The railcar and steam engines were removed, gaslights installed and the passenger lifts replaced with spiral staircases. The tunnel opened to pedestrians at a toll of 1⁄2d[page needed] and became a popular way to cross the river, averaging 20,000 people a week (one million a year). Its main users were described as "the working classes who were formerly entirely dependent on the ferries". In September 1888 the subway briefly achieved notoriety after a man with a knife was seen in the tunnel at the time when Jack the Ripper was committing murders in nearby Whitechapel.
In his Dictionary of London, Charles Dickens Jr commented on the smallness of the tunnel: "there is not much head-room left, and it is not advisable for any but the very briefest of Her Majesty's lieges to attempt the passage in high-heeled boots, or with a hat to which he attaches any particular value."
The Italian writer Edmondo De Amicis (1846–1908) gave a description of a passage through the subway in his Jottings about London:
As I was thinking of these things I disappeared from the world indeed, going down a lighted spiral staircase which buries itself in the earth on the right bank of the Thames, opposite the Tower. I went down and down between two dingy walls until I found myself at the round opening of the gigantic iron tube, which seems to undulate like a great intestine in the enormous belly of the river. The inside of this tube presents the appearance of a subterranean corridor, of which the end is invisible. It is lighted by a row of lights as far as you can see, which shed a veiled light, like sepulchral lamps; the atmosphere is foggy; you go along considerable stretches without meeting a soul; the walls sweat like those of an aqueduct; the floor moves under your feet like the deck of a vessel; the steps and voices of the people coming the other way give forth a cavernous sound, and are heard before you see the people, and they at a distance seem like great shadows; there is, in short, a sort of something mysterious, which without alarming causes in your heart a vague sense of disquiet. When then you have reached the middle and no longer see the end in either direction, and feel the silence of a catacomb, and know not how much farther you must go, and reflect that in the water beneath, in the obscure depths of the river, is where suicides meet death, and that over your head vessels are passing, and that if a crack should open in the wall you would not even have the time to recommend your soul to God, in that moment how lovely seems the sun! I believe I had come a good part of a mile when I reached the opposite opening on the left bank of the Thames; I went up a staircase, the mate of the other, and came out in front of the Tower of London.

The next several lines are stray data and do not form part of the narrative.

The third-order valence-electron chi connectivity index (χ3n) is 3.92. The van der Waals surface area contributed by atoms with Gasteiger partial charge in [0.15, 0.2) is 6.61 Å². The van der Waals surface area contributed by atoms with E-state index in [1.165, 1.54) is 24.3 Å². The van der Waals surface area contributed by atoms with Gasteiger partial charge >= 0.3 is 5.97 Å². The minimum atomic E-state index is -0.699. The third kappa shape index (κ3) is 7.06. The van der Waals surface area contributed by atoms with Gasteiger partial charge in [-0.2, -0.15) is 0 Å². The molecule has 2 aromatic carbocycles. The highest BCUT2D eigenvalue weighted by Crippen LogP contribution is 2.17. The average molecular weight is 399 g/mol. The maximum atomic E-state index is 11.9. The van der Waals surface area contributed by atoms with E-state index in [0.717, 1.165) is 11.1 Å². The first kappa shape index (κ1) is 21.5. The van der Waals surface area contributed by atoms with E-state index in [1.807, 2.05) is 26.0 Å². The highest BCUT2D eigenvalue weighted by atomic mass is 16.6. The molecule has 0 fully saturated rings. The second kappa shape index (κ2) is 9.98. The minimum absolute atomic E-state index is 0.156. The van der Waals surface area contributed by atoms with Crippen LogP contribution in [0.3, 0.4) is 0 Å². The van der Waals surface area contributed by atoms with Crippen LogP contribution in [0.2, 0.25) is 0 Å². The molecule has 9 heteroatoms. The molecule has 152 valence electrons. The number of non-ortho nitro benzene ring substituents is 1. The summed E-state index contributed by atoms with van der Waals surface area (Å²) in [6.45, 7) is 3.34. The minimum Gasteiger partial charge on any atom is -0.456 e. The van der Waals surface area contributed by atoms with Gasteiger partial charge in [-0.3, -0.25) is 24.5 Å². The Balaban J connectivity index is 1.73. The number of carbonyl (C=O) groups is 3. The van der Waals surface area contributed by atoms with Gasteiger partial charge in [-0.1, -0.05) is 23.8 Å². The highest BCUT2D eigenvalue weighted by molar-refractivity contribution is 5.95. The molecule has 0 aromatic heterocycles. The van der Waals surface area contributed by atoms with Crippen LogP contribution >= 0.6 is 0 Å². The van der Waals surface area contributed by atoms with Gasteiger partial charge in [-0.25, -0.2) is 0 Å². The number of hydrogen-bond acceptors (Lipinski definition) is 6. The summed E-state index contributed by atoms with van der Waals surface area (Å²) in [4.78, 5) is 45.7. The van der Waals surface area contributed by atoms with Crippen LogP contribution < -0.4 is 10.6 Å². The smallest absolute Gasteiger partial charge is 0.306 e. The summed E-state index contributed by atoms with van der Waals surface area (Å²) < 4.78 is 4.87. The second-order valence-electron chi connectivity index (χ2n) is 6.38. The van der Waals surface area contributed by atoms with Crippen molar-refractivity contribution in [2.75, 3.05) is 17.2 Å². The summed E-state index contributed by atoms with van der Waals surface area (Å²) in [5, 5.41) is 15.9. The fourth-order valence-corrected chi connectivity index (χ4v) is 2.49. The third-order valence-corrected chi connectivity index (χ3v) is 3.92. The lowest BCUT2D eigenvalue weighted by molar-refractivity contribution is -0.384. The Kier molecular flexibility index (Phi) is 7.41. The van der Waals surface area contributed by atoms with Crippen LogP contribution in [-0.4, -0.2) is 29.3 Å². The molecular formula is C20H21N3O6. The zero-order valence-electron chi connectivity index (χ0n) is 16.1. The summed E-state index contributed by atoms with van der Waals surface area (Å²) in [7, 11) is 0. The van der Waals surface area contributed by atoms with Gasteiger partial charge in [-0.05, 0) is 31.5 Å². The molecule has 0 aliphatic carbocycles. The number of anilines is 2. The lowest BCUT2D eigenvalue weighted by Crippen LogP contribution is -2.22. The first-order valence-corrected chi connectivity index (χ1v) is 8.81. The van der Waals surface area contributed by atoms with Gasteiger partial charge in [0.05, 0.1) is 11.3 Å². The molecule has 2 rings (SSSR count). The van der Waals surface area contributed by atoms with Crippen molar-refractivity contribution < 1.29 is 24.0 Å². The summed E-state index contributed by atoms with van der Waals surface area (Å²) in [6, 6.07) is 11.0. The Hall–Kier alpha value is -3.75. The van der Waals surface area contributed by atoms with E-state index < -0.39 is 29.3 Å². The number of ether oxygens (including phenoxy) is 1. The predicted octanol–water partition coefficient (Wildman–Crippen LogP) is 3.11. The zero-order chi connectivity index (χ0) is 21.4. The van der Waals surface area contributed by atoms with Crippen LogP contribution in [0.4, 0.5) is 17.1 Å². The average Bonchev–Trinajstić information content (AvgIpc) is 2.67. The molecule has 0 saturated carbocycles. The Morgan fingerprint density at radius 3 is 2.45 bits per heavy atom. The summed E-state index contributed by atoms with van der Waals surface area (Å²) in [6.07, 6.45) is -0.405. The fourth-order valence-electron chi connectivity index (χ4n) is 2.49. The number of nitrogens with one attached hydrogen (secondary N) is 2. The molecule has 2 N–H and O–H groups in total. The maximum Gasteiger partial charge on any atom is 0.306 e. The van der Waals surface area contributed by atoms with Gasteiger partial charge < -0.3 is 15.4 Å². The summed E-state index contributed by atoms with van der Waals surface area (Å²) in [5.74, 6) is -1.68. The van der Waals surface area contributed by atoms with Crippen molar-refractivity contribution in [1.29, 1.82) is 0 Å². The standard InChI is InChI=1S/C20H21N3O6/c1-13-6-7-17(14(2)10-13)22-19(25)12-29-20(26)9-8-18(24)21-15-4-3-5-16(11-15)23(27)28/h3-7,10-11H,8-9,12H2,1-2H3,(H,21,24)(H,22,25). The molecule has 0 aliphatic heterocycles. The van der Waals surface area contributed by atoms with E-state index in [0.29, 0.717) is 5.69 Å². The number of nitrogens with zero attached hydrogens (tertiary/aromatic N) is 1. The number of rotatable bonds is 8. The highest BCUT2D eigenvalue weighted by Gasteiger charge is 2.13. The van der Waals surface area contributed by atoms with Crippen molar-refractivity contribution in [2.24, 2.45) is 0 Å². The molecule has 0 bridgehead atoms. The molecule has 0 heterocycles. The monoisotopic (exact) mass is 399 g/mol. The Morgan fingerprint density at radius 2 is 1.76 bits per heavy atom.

In 1894 the toll-free Tower Bridge opened a few hundred yards downriver, causing a drop in the subway's income. In 1897, Parliament passed an act authorising the sale of the tunnel to the London Hydraulic Power Company (LHPC) for £3,000 (worth over £343 thousand in 2019), and the subway closed to pedestrian traffic in 1898.
After its closure, the tunnel gained a new purpose as a route for hydraulic power mains operated by the LHPC and for water mains. It was damaged during the Second World War when a German bomb fell in the river near Tower Pier in December 1940, and exploded on the river bed very close to the tunnel's roof. The shock of the blast compressed the tunnel radially, reducing its diameter to 4 feet (1.2 m) at the point of impact, but the tunnel's lining was not penetrated. During the course of repair work, it was found that – apart from the bomb damage – the tunnel had survived seventy years of use in excellent condition.
The subway today
While it is no longer used for hydraulic tubes, the tunnel still carries water mains. The hydraulic tubes, once a major source of power in the centre of London, have since been replaced by telecommunication cables.
A small round entrance building survives at Tower Hill near the Tower of London's ticket office, a short distance to the west of the main entrance to the Tower. This is not the original entrance, but was built in 1926 by the London Hydraulic Power Company, with a ring of lettering giving the original date of construction and naming the LHPC. The entrance on the south bank of the Thames was demolished in the 1990s, and a new one has been built in its place. It is located just behind the Unicorn Theatre on Tooley Street, but there is no plaque to mark the site.